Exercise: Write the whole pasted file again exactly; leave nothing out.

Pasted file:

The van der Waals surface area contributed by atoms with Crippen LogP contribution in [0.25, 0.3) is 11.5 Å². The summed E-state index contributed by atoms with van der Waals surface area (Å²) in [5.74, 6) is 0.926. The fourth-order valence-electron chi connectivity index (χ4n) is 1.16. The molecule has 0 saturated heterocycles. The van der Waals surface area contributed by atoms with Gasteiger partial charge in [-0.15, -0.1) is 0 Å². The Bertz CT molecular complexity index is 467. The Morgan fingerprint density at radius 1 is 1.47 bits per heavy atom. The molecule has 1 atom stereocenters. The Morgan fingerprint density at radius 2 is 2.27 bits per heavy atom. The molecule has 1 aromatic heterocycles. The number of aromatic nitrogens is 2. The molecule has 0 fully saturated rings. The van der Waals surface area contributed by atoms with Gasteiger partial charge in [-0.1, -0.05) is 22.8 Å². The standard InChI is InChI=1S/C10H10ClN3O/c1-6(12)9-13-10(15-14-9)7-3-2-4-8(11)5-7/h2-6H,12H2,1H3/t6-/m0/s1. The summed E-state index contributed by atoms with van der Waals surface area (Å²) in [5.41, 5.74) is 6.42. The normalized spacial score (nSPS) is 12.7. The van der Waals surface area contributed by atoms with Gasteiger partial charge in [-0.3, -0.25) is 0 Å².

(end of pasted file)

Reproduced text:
The van der Waals surface area contributed by atoms with Crippen LogP contribution in [0.25, 0.3) is 11.5 Å². The summed E-state index contributed by atoms with van der Waals surface area (Å²) in [5.74, 6) is 0.926. The fourth-order valence-electron chi connectivity index (χ4n) is 1.16. The molecule has 0 saturated heterocycles. The van der Waals surface area contributed by atoms with Gasteiger partial charge in [-0.15, -0.1) is 0 Å². The Bertz CT molecular complexity index is 467. The Morgan fingerprint density at radius 1 is 1.47 bits per heavy atom. The molecule has 1 atom stereocenters. The Morgan fingerprint density at radius 2 is 2.27 bits per heavy atom. The molecule has 1 aromatic heterocycles. The number of aromatic nitrogens is 2. The molecule has 0 fully saturated rings. The van der Waals surface area contributed by atoms with Gasteiger partial charge in [-0.1, -0.05) is 22.8 Å². The standard InChI is InChI=1S/C10H10ClN3O/c1-6(12)9-13-10(15-14-9)7-3-2-4-8(11)5-7/h2-6H,12H2,1H3/t6-/m0/s1. The summed E-state index contributed by atoms with van der Waals surface area (Å²) in [5.41, 5.74) is 6.42. The normalized spacial score (nSPS) is 12.7. The van der Waals surface area contributed by atoms with Gasteiger partial charge in [-0.3, -0.25) is 0 Å².